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Oxford University Hospitals NHS Foundation Trust
Oxford Kidney Unit

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Treatment options

Dialysis

  • Dialysis is a form of treatment that replicates many of the kidneys' functions.
  • Dialysis filters your blood to rid your body of harmful waste, extra salt, and water.
  • It is often used to treat advanced chronic kidney disease (kidney failure), where the kidneys have lost most or all of their ability to function.

You can find more information about the different types of dialysis on the NHS Choices website:

Dialysis - what are the options?

Peritoneal Dialysis (PD) / Home Haemodialysis (HHD)

  • A team of nurses will train and support you to manage your own treatment in your home.
  • You will be able to continue your usual lifestyle and activities around the treatment.
  • A nurse is always available and will at times visit you in your home.
  • You will need to come to the hospital every 2-4 months to see your renal consultant.

Haemodialysis (HD)

  • You can be involved as much as you want to be in your treatment.
  • A team of nurses will support you. If you prefer they will do the treatment for you.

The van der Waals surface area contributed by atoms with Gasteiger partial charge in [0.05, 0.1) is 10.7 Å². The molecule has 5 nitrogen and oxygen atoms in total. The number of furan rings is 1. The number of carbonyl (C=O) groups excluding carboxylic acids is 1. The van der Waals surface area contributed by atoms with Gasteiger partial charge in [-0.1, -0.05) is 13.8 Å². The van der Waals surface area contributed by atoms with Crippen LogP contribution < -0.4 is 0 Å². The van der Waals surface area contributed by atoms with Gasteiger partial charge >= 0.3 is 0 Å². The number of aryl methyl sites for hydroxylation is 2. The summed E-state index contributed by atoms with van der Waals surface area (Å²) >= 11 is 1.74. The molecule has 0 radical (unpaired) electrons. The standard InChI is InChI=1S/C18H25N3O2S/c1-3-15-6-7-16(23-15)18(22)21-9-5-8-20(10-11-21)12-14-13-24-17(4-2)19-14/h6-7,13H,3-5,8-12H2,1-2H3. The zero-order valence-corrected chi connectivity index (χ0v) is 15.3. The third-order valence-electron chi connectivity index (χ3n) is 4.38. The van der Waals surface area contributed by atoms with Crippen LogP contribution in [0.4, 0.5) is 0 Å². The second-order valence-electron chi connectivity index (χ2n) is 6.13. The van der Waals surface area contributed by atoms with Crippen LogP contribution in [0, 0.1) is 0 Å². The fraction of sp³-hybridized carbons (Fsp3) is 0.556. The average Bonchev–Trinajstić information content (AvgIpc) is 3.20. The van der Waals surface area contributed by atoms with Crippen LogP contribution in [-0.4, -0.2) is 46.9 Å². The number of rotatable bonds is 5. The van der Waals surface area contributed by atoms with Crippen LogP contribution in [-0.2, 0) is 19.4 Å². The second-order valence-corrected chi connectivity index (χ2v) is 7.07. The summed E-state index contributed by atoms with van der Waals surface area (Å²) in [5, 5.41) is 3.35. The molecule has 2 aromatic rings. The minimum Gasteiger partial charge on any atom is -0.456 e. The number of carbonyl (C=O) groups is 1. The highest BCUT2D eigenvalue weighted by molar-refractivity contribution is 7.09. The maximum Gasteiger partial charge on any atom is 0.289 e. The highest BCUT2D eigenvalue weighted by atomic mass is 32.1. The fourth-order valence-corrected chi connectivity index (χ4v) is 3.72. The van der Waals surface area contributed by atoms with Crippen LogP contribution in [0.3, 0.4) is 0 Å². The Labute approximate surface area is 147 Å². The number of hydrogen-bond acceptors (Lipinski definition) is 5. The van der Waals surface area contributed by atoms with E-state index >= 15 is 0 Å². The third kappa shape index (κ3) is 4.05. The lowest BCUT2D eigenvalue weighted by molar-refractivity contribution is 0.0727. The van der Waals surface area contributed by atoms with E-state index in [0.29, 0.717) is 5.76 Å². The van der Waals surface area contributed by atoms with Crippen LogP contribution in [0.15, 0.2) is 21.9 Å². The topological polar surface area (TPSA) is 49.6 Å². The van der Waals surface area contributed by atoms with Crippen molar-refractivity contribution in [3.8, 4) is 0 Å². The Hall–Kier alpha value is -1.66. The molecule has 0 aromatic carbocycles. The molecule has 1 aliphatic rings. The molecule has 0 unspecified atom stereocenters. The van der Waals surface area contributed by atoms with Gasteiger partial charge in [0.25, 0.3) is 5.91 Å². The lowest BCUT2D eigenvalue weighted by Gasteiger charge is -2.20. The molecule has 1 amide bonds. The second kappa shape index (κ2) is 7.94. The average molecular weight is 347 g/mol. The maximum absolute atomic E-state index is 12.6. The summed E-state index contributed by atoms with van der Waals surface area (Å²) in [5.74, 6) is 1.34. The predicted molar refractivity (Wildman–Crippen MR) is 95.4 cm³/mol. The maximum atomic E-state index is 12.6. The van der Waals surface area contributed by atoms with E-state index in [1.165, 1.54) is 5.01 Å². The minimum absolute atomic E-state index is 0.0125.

• The times are fixed and usually involve coming to the hospital for 3-5 hours three times a week.
  • You will have to travel to and from the dialysis unit.
  • You will meet other people on dialysis who are in a similar position to you.

Transplant

Kidney transplantation is one of the treatment options for patients with kidney failure.

  • A successful transplant can achieve near normal kidney function, which means you no longer need dialysis and may also extend the length of your life.
  • Fluid and dietary restrictions are usually reduced or removed.
  • Sexual function is more likely return to normal.
  • Some people with diabetes may be suitable for a combined kidney and pancreas transplant.

Living donor transplant

  • Generally, a close relative or someone who has a close emotional relationship with you will consider donating one of their kidneys to you.
  • The transplant can be planned and often the need for dialysis can be avoided.
  • If you know someone who might offer to donate a kidney to you please discuss it with your kidney team.
  • How to become a donor - www.organdonation.nhs.uk

Transplant waiting list

  • This is a waiting list to receive a kidney from someone who has died.
  • Your blood will be tested monthly to ensure a good match.
  • It is impossible to say exactly how long you will wait.
  • On average waiting times are 2-3 years but sometimes it can be longer.